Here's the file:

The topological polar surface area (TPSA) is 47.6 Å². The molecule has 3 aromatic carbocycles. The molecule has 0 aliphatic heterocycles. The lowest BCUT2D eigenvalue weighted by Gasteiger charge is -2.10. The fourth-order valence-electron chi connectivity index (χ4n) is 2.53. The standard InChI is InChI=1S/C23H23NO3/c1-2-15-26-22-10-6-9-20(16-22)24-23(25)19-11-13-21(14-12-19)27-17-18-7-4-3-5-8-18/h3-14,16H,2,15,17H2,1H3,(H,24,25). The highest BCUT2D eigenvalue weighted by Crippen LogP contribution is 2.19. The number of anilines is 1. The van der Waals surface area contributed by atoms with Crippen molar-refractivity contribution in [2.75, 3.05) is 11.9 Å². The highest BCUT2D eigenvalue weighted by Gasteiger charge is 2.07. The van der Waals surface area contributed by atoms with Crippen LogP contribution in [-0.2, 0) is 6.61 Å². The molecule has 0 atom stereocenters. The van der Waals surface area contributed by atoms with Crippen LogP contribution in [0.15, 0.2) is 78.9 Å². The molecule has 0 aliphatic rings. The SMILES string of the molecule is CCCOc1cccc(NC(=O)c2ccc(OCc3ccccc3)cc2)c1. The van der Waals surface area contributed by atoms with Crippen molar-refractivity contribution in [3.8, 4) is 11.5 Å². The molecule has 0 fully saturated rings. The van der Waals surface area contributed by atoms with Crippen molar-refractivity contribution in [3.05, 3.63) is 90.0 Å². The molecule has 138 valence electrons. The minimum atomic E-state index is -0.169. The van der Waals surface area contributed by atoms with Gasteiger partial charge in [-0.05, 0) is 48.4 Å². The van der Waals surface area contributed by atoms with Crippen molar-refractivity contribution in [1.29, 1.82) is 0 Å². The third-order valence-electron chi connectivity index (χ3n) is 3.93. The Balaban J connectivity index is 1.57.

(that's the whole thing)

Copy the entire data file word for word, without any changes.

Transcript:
The topological polar surface area (TPSA) is 47.6 Å². The molecule has 3 aromatic carbocycles. The molecule has 0 aliphatic heterocycles. The lowest BCUT2D eigenvalue weighted by Gasteiger charge is -2.10. The fourth-order valence-electron chi connectivity index (χ4n) is 2.53. The standard InChI is InChI=1S/C23H23NO3/c1-2-15-26-22-10-6-9-20(16-22)24-23(25)19-11-13-21(14-12-19)27-17-18-7-4-3-5-8-18/h3-14,16H,2,15,17H2,1H3,(H,24,25). The highest BCUT2D eigenvalue weighted by Crippen LogP contribution is 2.19. The number of anilines is 1. The van der Waals surface area contributed by atoms with Crippen molar-refractivity contribution in [2.75, 3.05) is 11.9 Å². The highest BCUT2D eigenvalue weighted by Gasteiger charge is 2.07. The van der Waals surface area contributed by atoms with Crippen LogP contribution in [-0.2, 0) is 6.61 Å². The molecule has 0 atom stereocenters. The van der Waals surface area contributed by atoms with Crippen LogP contribution in [0.15, 0.2) is 78.9 Å². The molecule has 0 aliphatic rings. The SMILES string of the molecule is CCCOc1cccc(NC(=O)c2ccc(OCc3ccccc3)cc2)c1. The van der Waals surface area contributed by atoms with Crippen molar-refractivity contribution in [3.8, 4) is 11.5 Å². The molecule has 0 fully saturated rings. The van der Waals surface area contributed by atoms with Crippen molar-refractivity contribution in [3.05, 3.63) is 90.0 Å². The molecule has 138 valence electrons. The minimum atomic E-state index is -0.169. The van der Waals surface area contributed by atoms with Gasteiger partial charge in [-0.05, 0) is 48.4 Å². The van der Waals surface area contributed by atoms with Crippen molar-refractivity contribution in [1.29, 1.82) is 0 Å². The third-order valence-electron chi connectivity index (χ3n) is 3.93. The Balaban J connectivity index is 1.57.